The proposed project for this summer is to investigate what finite geometries can be created by measuring distances in an unusual way. For example, what would you say if someone told you that the distance between the integers 5 and 6 is 3? This may seem odd, but it is true in one geometry on the set of integers where we define the distance from 5 to 6 as follows: find the largest of all the shortest distances from the multiples of 6 to the multiples of 5 - this distance is 2 (from 12 to 10). Then determine the largest of all the shortest distances from the multiples of 5 to the multiples of 6 - this distance is 3 (from 15 to either 12 or 18). The distance between 5 and 6 is the maximum of these two numbers, or 3. We will label this distance h, so h(5,6) = 3. Similarly, h(6,13) = 6 and h(5,13) = 6. Thus, the distance between 5 and 13 is not the sum of the distances from 5 to 6 and 6 to 13, which implies that 5, 6, and 13 do not lie on the same line (this is quite different than what happens in standard Euclidean geometry). This summer we will explore the kinds of geometries that arise from this type of distance function in a finite setting. We will see how we can create some finite geometries (an example of such a geometry is the 4-point geometry shown above at right), or ask if some famous finite geometries (the Fano plane, for example) can be created through this approach.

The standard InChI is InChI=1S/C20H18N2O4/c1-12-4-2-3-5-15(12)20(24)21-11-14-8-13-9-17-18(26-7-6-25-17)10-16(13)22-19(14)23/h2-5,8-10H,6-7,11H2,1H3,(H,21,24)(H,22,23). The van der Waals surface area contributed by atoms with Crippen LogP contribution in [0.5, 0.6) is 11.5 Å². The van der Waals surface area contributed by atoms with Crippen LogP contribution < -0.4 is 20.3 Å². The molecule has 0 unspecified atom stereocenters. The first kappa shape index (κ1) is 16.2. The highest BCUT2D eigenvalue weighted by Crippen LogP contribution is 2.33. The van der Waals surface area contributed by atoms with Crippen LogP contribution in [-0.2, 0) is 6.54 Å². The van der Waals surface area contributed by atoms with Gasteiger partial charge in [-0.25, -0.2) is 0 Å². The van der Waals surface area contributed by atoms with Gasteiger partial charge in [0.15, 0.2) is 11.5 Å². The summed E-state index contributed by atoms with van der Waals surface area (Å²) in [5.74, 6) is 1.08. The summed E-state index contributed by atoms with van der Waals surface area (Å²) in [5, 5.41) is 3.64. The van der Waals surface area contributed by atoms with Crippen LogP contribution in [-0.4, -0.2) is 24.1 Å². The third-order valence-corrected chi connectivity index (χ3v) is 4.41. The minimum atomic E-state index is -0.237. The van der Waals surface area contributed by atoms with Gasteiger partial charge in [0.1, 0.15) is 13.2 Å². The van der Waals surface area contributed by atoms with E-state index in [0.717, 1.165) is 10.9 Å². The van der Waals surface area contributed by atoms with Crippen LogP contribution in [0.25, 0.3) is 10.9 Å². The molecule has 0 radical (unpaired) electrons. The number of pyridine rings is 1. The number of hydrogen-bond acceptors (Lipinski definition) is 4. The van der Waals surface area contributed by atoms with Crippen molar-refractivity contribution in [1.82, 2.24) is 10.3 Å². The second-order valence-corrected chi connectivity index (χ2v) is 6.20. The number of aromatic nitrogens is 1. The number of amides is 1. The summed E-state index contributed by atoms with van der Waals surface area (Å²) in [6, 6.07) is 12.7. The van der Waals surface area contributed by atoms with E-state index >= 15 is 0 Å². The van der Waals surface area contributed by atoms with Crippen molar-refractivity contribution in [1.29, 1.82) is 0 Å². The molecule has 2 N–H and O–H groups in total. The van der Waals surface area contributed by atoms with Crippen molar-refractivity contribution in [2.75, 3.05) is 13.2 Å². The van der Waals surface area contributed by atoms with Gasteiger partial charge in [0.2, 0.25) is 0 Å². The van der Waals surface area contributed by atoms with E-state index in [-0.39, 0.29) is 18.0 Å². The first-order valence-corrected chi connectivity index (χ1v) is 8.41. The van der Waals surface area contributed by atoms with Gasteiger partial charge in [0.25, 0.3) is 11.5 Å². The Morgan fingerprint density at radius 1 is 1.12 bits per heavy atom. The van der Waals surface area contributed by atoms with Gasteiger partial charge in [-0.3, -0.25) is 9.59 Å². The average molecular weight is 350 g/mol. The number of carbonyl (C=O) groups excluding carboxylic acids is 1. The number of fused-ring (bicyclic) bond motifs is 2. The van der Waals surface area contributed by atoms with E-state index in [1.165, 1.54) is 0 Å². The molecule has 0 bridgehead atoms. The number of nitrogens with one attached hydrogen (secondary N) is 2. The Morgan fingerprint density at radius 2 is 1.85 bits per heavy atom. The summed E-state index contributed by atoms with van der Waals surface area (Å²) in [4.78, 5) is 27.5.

What Will This Research Involve?
The function h described above is called the Hausdorff metric. We will use this metric (just like we use the standard Euclidean distance for Euclidean geometry) to create our geometry from points and lines, only the points will be certain types of sets and the lines will be defined using the Hausdorff metric defined on those sets. The sets in this case will be subgroups of finite groups.